VR Journalism: How Tech and Storytelling Are Converging

JANUARY 28, 2016 • Blog Post • By Lisa Davis, WIRED Brand Lab


  • New virtual reality technologies are redefining what it means to watch the news—soon, we won’t be watching, we’ll be participating
  • Immersive journalism takes participants from the front lines in Syria to a food bank in Los Angeles

The “godmother of VR,” Nonny de la Peña, on the opportunity for immersive journalism

Imagine witnessing a terrorist attack, surveying a major earthquake's impact or walking around a scene from an episode of NPR's “Serial” podcast. Rather than watch news footage of the next president's inauguration, you might experience it from the front row, or perhaps examine the scene of a high-profile crime.

It could happen. Check that—it likely will happen, as more stories like these are not just told, but experienced in virtual reality. Virtual worlds have long been the territory of computer games and entertainment videos. Now, 360-degree video and a new generation of affordable headsets like Gear VR and Cardboard are allowing documentary journalists and news organizations to adapt gaming technology to help report their stories.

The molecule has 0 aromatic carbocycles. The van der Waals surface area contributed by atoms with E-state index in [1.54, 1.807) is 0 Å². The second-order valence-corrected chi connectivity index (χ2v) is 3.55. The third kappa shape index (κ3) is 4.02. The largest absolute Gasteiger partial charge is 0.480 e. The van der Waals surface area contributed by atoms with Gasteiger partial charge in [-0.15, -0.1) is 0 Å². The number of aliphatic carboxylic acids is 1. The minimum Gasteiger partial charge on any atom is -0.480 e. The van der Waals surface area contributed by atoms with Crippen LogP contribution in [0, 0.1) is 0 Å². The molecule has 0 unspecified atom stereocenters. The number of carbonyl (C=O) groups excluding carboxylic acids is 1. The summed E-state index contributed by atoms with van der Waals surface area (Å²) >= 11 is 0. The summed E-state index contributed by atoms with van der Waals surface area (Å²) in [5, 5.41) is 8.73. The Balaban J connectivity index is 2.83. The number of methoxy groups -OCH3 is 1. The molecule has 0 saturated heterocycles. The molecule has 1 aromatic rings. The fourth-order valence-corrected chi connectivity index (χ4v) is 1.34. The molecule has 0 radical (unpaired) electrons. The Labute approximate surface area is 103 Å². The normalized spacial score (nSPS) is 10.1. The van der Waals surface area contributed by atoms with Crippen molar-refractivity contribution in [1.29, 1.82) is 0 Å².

With the combination of high-end computer graphics and 360-video capability, viewers can be “present" (not only on the scene, but in the scene), walking around and exploring the landscape, bringing virtual reality into, well, reality. Pioneers of this new type of immersion journalism hope to create more empathy and understanding for events far from the average viewer's daily life, and maybe even capture that holy grail of news consumers: those younger than 30.

“Why wouldn't the audience want to use this as a way to get their news?" asks VR journalism innovator Nonny de la Peña. “It's a no-brainer to me. The younger audience in particular is very comfortable with their digital phone. This is not a place that will be problematic for them to get their news stories from."

De la Peña, who has worked for Newsweek and the Los Angeles Times, began exploring virtual reality video in 2008 as a documentary filmmaker. She caught the media's attention in 2012 with her film “Hunger," which places viewers outside a Los Angeles food bank as a diabetic man loses consciousness. The experience was real enough that some viewers tried to reach for their cell phones to call 911, de la Peña recalls.

VR journalism innovator Nonny de la Peña

360 degrees of reality

The most basic, and accessible, of rapidly evolving film tools is 360 video. It can produce something that looks and feels a bit like VR, but actually is not. Creating 360 video involves six or more cameras mounted on a panoramic rig (the Google Odyssey, for instance, has 16 GoPro HERO cameras) that shoot from different directions simultaneously. Editors then use photo stitching software that distorts and combines the captured footage into a whole picture. The finished product can be played on a screen that wraps around the viewers' head, submerging him into the scene, or on a computer screen using controllers to navigate the image.